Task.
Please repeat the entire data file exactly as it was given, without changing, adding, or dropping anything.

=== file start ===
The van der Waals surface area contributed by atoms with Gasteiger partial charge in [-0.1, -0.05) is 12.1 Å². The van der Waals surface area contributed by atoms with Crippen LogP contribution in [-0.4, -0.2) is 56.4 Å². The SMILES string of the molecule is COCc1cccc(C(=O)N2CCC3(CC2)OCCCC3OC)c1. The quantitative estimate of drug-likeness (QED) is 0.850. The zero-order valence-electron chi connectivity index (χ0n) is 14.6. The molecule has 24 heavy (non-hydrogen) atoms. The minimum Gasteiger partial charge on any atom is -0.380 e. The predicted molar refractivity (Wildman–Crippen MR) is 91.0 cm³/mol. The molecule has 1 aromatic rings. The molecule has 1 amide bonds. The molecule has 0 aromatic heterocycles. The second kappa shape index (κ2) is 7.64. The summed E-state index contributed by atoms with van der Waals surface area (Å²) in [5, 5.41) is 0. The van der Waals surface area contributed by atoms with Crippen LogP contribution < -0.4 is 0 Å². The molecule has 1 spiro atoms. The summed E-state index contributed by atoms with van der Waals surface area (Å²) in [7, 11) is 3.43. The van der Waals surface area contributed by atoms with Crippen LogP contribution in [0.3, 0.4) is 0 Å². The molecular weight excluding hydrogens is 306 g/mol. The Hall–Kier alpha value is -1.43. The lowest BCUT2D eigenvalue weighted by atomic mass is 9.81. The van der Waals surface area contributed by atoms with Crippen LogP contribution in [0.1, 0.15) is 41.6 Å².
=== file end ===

The van der Waals surface area contributed by atoms with Gasteiger partial charge in [-0.1, -0.05) is 12.1 Å². The van der Waals surface area contributed by atoms with Crippen LogP contribution in [-0.4, -0.2) is 56.4 Å². The SMILES string of the molecule is COCc1cccc(C(=O)N2CCC3(CC2)OCCCC3OC)c1. The quantitative estimate of drug-likeness (QED) is 0.850. The zero-order valence-electron chi connectivity index (χ0n) is 14.6. The molecule has 24 heavy (non-hydrogen) atoms. The minimum Gasteiger partial charge on any atom is -0.380 e. The predicted molar refractivity (Wildman–Crippen MR) is 91.0 cm³/mol. The molecule has 1 aromatic rings. The molecule has 1 amide bonds. The molecule has 0 aromatic heterocycles. The second kappa shape index (κ2) is 7.64. The summed E-state index contributed by atoms with van der Waals surface area (Å²) in [5, 5.41) is 0. The van der Waals surface area contributed by atoms with Crippen LogP contribution < -0.4 is 0 Å². The molecule has 1 spiro atoms. The summed E-state index contributed by atoms with van der Waals surface area (Å²) in [7, 11) is 3.43. The van der Waals surface area contributed by atoms with Crippen LogP contribution in [0.3, 0.4) is 0 Å². The molecular weight excluding hydrogens is 306 g/mol. The Hall–Kier alpha value is -1.43. The lowest BCUT2D eigenvalue weighted by atomic mass is 9.81. The van der Waals surface area contributed by atoms with Crippen LogP contribution in [0.1, 0.15) is 41.6 Å².